Imagine this – I receive a call or email from someone, distraught and upset because their partner has told them they want to leave, they have just had enough.
The person calling me is shocked, they had no idea there was anything wrong. As far as they are concerned everything was ok. They spend time talking to me trying to make sense of what has gone wrong. It can’t possibly be the relationship that’s not working, and they are in complete denial. There must be another reason.
They blame their partner’s friends. It has to be because their partner’s friends are single, divorced, separated. They must have had their heads filled with ideas that they can have a better life if they are single.
They blame their partner’s new job. The children have become more independent and don’t need such intense attention, so mum find she can take a job that takes her away from the family, and that fills her head with ideas.
They blame their partner’s current job. It’s stressful, and their partner works long hours, perhaps being a workaholic.
They blame their partner for having an affair. The breakdown is all down to their partner cheating.
They blame it on the children. Their partner puts the children before them, and they feel neglected.
Rarely during this conversation do I hear the person calling me, taking any responsibility for the breakdown of the relationship. My experience over the years is that the underlying issues relate to the relationship being neglected. The relationship is troubled and the other issues are symptoms of that.
Of course, relationships go through sticky patches, there are few relationships that sail through unscathed. However, if a relationship is struggling the couple needs to sit down and talk about the issues – and as a partnership, work through them.
It’s so easy to blame outside influences instead of looking at the relationship and finding out what is going wrong.
When I hear the other side of the story, I discover that this other person has been trying to explain their frustrations – but it has fallen on deaf ears. They have felt dismissed, their concerns minimised, and so they have looked outside of the relationship to get their needs met.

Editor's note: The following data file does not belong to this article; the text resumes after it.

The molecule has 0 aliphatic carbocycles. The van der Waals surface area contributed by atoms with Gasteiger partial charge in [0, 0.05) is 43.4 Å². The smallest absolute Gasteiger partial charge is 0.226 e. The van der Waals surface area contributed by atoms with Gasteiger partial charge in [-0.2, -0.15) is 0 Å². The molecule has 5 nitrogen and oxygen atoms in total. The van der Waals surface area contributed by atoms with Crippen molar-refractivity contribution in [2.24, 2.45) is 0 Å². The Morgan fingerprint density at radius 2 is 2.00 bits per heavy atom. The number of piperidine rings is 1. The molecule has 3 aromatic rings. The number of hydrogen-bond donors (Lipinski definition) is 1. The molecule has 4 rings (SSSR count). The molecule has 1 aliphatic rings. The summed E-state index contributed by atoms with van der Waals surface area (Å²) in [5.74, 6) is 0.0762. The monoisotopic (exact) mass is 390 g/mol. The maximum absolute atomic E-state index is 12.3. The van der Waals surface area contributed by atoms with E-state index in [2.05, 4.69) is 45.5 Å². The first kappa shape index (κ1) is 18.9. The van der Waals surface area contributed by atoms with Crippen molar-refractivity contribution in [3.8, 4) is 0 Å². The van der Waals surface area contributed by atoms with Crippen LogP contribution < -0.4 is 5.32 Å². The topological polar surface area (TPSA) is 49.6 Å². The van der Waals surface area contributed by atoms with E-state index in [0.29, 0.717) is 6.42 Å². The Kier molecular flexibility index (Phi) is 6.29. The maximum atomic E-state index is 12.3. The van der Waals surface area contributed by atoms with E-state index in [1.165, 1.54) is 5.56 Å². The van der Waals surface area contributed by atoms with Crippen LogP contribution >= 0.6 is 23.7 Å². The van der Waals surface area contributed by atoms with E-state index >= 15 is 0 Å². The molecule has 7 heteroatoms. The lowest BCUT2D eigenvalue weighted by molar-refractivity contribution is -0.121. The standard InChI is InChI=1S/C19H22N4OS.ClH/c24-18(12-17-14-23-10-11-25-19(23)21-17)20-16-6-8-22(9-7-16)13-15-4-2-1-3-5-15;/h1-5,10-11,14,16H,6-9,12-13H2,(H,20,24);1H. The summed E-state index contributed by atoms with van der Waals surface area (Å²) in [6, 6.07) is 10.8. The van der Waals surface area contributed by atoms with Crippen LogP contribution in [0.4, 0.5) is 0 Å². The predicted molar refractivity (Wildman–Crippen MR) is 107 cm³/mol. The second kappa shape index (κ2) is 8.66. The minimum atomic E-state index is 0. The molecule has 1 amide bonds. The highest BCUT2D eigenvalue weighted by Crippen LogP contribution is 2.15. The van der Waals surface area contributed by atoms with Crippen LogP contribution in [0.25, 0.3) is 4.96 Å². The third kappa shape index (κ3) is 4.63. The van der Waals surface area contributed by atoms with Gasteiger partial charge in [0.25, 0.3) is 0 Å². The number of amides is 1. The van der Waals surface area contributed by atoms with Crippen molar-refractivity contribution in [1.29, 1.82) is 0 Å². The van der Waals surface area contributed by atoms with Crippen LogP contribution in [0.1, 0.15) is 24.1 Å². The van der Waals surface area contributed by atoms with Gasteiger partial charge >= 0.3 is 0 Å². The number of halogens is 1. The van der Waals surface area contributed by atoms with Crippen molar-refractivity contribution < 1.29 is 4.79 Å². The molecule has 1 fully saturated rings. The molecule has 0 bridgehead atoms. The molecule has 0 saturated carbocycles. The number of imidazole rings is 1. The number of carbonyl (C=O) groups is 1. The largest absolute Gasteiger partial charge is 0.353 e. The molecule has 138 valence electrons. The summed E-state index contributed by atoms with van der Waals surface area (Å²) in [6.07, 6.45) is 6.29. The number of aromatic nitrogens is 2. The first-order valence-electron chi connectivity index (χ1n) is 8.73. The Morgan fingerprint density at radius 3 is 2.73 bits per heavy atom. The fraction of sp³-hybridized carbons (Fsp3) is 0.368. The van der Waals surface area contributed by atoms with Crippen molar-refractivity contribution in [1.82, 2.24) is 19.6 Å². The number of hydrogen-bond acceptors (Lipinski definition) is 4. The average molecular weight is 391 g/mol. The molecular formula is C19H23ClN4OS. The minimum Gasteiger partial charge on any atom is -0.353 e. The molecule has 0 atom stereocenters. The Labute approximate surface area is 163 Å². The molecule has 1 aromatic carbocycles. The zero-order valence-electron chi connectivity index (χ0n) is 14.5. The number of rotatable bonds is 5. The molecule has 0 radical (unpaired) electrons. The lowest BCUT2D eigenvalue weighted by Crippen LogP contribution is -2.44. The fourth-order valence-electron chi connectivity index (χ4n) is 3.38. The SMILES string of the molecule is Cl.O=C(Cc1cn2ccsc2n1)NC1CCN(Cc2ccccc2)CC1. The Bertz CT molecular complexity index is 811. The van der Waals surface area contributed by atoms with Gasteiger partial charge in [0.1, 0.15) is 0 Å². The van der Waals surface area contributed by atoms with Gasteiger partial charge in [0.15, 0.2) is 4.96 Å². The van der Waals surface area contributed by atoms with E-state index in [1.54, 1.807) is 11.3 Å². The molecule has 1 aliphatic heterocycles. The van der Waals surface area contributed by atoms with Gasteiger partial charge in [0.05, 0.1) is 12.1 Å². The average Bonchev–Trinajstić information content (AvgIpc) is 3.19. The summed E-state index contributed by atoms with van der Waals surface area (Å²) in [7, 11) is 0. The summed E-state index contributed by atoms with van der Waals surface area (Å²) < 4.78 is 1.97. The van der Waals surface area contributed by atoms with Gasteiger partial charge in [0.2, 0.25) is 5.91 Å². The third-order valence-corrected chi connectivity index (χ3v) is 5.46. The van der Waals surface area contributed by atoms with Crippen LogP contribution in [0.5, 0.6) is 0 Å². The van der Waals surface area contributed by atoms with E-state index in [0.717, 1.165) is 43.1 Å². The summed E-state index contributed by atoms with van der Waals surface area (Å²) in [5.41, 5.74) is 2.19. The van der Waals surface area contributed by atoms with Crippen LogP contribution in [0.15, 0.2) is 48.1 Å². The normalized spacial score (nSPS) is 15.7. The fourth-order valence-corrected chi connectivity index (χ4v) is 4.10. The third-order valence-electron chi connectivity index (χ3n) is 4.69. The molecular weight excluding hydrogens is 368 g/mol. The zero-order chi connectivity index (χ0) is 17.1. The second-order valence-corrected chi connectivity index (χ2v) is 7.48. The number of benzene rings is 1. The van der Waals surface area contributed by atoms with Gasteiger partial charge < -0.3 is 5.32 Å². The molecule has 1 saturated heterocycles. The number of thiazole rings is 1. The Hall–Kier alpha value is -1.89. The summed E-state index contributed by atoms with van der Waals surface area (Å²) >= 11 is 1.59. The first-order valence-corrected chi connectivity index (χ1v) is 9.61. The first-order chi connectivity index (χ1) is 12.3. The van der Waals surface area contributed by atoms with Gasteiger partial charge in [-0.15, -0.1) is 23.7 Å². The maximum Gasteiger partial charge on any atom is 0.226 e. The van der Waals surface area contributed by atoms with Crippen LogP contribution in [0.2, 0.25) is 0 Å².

By the time they seek help and support from me, matters have gone so far down the line that it’s almost impossible to repair. One or other of the partner’s has lost interest completely and has made up their mind they want to leave.
The best relationship advice I can give is to listen to each other when things start going awry, and talking things through, working it through together. Or seek help from a professional such as myself – it can make a real difference to making a happy healthy relationship.
Instead, they turn to me, as the ‘Last Chance Saloon’ – a last ditch attempt to try and save fix their relationship. But too often, things have gone past the point of no return.
Early intervention is much more likely to achieve positive results
Working on the issues before the rot sets in is much more likely get the relationship back on track. So if things are not going well, don’t be an ostrich, face the problems, sit down and listen to each other, and then work together as a team to find ways to take your relationship from Surviving to Thriving.
In my recently published book, I address many of the issues couples face during their relationship. Here is the link to obtain your copy. http://amzn.to/2h5F2iQ